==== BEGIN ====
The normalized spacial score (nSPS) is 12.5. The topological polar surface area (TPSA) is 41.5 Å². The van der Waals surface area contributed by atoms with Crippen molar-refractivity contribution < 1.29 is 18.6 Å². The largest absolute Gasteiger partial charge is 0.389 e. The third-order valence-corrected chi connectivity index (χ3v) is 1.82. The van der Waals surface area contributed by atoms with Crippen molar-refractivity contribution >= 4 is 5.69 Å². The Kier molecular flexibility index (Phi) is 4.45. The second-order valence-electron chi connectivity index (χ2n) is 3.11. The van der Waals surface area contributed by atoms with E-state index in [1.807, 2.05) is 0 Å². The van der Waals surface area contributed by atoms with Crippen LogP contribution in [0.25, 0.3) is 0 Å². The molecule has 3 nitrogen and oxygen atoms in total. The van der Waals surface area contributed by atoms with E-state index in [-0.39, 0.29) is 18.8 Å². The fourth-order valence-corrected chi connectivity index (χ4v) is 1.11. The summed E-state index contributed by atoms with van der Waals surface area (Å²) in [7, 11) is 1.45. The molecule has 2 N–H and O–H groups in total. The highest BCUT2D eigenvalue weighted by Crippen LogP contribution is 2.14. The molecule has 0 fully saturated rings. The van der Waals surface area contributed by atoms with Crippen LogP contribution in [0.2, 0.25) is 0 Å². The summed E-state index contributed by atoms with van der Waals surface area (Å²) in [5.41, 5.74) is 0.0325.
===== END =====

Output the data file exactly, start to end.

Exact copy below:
The normalized spacial score (nSPS) is 12.5. The topological polar surface area (TPSA) is 41.5 Å². The van der Waals surface area contributed by atoms with Crippen molar-refractivity contribution < 1.29 is 18.6 Å². The largest absolute Gasteiger partial charge is 0.389 e. The third-order valence-corrected chi connectivity index (χ3v) is 1.82. The van der Waals surface area contributed by atoms with Crippen molar-refractivity contribution >= 4 is 5.69 Å². The Kier molecular flexibility index (Phi) is 4.45. The second-order valence-electron chi connectivity index (χ2n) is 3.11. The van der Waals surface area contributed by atoms with E-state index in [1.807, 2.05) is 0 Å². The van der Waals surface area contributed by atoms with Crippen LogP contribution in [0.25, 0.3) is 0 Å². The molecule has 3 nitrogen and oxygen atoms in total. The van der Waals surface area contributed by atoms with E-state index in [-0.39, 0.29) is 18.8 Å². The fourth-order valence-corrected chi connectivity index (χ4v) is 1.11. The summed E-state index contributed by atoms with van der Waals surface area (Å²) in [7, 11) is 1.45. The molecule has 2 N–H and O–H groups in total. The highest BCUT2D eigenvalue weighted by Crippen LogP contribution is 2.14. The molecule has 0 fully saturated rings. The van der Waals surface area contributed by atoms with Crippen LogP contribution in [0.2, 0.25) is 0 Å². The summed E-state index contributed by atoms with van der Waals surface area (Å²) in [5.41, 5.74) is 0.0325.